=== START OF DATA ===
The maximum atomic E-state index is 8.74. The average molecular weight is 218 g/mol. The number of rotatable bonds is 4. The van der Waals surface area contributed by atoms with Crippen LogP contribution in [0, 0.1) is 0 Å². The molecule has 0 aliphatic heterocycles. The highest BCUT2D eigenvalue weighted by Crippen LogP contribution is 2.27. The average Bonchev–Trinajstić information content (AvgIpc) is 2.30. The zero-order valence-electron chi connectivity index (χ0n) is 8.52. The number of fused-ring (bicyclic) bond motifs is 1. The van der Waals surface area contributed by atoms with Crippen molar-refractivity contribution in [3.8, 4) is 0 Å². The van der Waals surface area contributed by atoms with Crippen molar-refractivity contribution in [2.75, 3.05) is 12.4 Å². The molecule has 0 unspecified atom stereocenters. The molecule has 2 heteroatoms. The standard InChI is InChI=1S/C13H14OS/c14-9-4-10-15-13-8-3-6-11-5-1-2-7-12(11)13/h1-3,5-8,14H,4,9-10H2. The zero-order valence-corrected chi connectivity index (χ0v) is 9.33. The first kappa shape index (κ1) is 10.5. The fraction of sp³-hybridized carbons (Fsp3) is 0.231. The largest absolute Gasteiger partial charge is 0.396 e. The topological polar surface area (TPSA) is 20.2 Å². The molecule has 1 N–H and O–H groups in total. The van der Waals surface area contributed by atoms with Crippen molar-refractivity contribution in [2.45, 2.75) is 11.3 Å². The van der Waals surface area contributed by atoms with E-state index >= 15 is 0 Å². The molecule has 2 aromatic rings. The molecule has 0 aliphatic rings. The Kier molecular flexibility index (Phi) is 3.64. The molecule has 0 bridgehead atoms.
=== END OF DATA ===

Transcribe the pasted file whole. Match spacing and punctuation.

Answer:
The maximum atomic E-state index is 8.74. The average molecular weight is 218 g/mol. The number of rotatable bonds is 4. The van der Waals surface area contributed by atoms with Crippen LogP contribution in [0, 0.1) is 0 Å². The molecule has 0 aliphatic heterocycles. The highest BCUT2D eigenvalue weighted by Crippen LogP contribution is 2.27. The average Bonchev–Trinajstić information content (AvgIpc) is 2.30. The zero-order valence-electron chi connectivity index (χ0n) is 8.52. The number of fused-ring (bicyclic) bond motifs is 1. The van der Waals surface area contributed by atoms with Crippen molar-refractivity contribution in [3.8, 4) is 0 Å². The van der Waals surface area contributed by atoms with Crippen molar-refractivity contribution in [2.75, 3.05) is 12.4 Å². The molecule has 0 unspecified atom stereocenters. The molecule has 2 heteroatoms. The standard InChI is InChI=1S/C13H14OS/c14-9-4-10-15-13-8-3-6-11-5-1-2-7-12(11)13/h1-3,5-8,14H,4,9-10H2. The zero-order valence-corrected chi connectivity index (χ0v) is 9.33. The first kappa shape index (κ1) is 10.5. The fraction of sp³-hybridized carbons (Fsp3) is 0.231. The largest absolute Gasteiger partial charge is 0.396 e. The topological polar surface area (TPSA) is 20.2 Å². The molecule has 1 N–H and O–H groups in total. The van der Waals surface area contributed by atoms with Crippen molar-refractivity contribution in [2.45, 2.75) is 11.3 Å². The van der Waals surface area contributed by atoms with E-state index >= 15 is 0 Å². The molecule has 2 aromatic rings. The molecule has 0 aliphatic rings. The Kier molecular flexibility index (Phi) is 3.64. The molecule has 0 bridgehead atoms.